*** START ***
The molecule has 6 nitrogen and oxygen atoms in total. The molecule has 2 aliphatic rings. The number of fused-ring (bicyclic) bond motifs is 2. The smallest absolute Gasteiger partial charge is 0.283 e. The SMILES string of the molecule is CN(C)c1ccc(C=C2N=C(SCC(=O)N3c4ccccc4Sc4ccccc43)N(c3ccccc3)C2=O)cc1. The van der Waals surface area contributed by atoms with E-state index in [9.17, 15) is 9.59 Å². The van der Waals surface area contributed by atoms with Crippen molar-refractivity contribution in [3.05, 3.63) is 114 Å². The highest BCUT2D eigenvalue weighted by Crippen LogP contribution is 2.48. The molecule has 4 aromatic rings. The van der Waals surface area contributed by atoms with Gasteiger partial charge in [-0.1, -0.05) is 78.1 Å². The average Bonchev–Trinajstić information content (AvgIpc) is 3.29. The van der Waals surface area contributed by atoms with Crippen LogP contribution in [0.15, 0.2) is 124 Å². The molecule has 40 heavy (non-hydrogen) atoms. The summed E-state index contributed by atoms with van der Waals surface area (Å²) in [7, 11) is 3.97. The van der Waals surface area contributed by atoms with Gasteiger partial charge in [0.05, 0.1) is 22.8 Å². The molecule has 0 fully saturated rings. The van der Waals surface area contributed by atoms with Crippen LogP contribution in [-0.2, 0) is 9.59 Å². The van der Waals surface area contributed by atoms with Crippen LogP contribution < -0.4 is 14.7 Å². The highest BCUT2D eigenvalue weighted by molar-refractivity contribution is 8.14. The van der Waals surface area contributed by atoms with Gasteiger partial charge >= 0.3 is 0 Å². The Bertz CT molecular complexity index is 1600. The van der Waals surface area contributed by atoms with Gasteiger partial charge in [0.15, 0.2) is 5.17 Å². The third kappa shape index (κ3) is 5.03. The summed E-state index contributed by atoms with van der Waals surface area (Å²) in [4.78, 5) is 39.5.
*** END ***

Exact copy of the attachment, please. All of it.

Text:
The molecule has 6 nitrogen and oxygen atoms in total. The molecule has 2 aliphatic rings. The number of fused-ring (bicyclic) bond motifs is 2. The smallest absolute Gasteiger partial charge is 0.283 e. The SMILES string of the molecule is CN(C)c1ccc(C=C2N=C(SCC(=O)N3c4ccccc4Sc4ccccc43)N(c3ccccc3)C2=O)cc1. The van der Waals surface area contributed by atoms with E-state index in [9.17, 15) is 9.59 Å². The van der Waals surface area contributed by atoms with Crippen molar-refractivity contribution in [3.05, 3.63) is 114 Å². The highest BCUT2D eigenvalue weighted by Crippen LogP contribution is 2.48. The molecule has 4 aromatic rings. The van der Waals surface area contributed by atoms with Gasteiger partial charge in [-0.1, -0.05) is 78.1 Å². The average Bonchev–Trinajstić information content (AvgIpc) is 3.29. The van der Waals surface area contributed by atoms with Crippen LogP contribution in [0.15, 0.2) is 124 Å². The molecule has 40 heavy (non-hydrogen) atoms. The summed E-state index contributed by atoms with van der Waals surface area (Å²) in [7, 11) is 3.97. The van der Waals surface area contributed by atoms with Gasteiger partial charge in [0.05, 0.1) is 22.8 Å². The molecule has 0 fully saturated rings. The van der Waals surface area contributed by atoms with Crippen LogP contribution in [-0.2, 0) is 9.59 Å². The van der Waals surface area contributed by atoms with Crippen LogP contribution < -0.4 is 14.7 Å². The highest BCUT2D eigenvalue weighted by molar-refractivity contribution is 8.14. The van der Waals surface area contributed by atoms with Gasteiger partial charge >= 0.3 is 0 Å². The Bertz CT molecular complexity index is 1600. The van der Waals surface area contributed by atoms with Gasteiger partial charge in [0.15, 0.2) is 5.17 Å². The third kappa shape index (κ3) is 5.03. The summed E-state index contributed by atoms with van der Waals surface area (Å²) in [4.78, 5) is 39.5.